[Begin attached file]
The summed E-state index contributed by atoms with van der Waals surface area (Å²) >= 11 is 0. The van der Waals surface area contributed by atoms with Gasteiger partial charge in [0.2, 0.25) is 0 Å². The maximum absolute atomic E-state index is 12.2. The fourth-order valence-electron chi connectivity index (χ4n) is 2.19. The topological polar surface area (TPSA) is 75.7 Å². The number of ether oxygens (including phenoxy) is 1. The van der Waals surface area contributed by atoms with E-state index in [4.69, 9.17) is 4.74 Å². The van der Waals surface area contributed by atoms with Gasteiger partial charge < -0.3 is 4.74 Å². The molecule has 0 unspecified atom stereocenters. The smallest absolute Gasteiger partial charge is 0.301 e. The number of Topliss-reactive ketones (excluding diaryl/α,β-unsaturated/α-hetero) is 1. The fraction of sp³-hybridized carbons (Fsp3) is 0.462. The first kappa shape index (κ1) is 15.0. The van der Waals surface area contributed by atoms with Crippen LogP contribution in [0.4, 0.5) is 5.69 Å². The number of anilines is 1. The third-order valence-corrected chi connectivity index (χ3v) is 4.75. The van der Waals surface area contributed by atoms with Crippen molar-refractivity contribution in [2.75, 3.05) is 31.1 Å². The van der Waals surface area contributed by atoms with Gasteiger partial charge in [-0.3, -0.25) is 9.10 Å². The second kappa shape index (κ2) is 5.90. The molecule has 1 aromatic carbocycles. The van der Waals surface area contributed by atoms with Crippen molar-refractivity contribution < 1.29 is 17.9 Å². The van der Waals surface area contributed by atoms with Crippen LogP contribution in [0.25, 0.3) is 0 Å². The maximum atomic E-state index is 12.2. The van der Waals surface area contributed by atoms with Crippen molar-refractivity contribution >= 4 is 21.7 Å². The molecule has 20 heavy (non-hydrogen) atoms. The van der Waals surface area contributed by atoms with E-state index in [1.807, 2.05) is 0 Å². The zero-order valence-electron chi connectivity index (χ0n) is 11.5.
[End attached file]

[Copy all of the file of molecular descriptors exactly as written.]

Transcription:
The summed E-state index contributed by atoms with van der Waals surface area (Å²) >= 11 is 0. The van der Waals surface area contributed by atoms with Gasteiger partial charge in [0.2, 0.25) is 0 Å². The maximum absolute atomic E-state index is 12.2. The fourth-order valence-electron chi connectivity index (χ4n) is 2.19. The topological polar surface area (TPSA) is 75.7 Å². The number of ether oxygens (including phenoxy) is 1. The van der Waals surface area contributed by atoms with E-state index in [4.69, 9.17) is 4.74 Å². The van der Waals surface area contributed by atoms with Gasteiger partial charge < -0.3 is 4.74 Å². The molecule has 0 unspecified atom stereocenters. The smallest absolute Gasteiger partial charge is 0.301 e. The number of Topliss-reactive ketones (excluding diaryl/α,β-unsaturated/α-hetero) is 1. The fraction of sp³-hybridized carbons (Fsp3) is 0.462. The first kappa shape index (κ1) is 15.0. The van der Waals surface area contributed by atoms with Crippen LogP contribution in [0.4, 0.5) is 5.69 Å². The number of anilines is 1. The third-order valence-corrected chi connectivity index (χ3v) is 4.75. The van der Waals surface area contributed by atoms with Crippen molar-refractivity contribution in [2.75, 3.05) is 31.1 Å². The van der Waals surface area contributed by atoms with Gasteiger partial charge in [-0.3, -0.25) is 9.10 Å². The second kappa shape index (κ2) is 5.90. The molecule has 1 aromatic carbocycles. The van der Waals surface area contributed by atoms with Crippen molar-refractivity contribution < 1.29 is 17.9 Å². The van der Waals surface area contributed by atoms with Crippen LogP contribution in [0.25, 0.3) is 0 Å². The maximum atomic E-state index is 12.2. The van der Waals surface area contributed by atoms with Crippen molar-refractivity contribution >= 4 is 21.7 Å². The molecule has 20 heavy (non-hydrogen) atoms. The van der Waals surface area contributed by atoms with E-state index in [1.807, 2.05) is 0 Å². The zero-order valence-electron chi connectivity index (χ0n) is 11.5.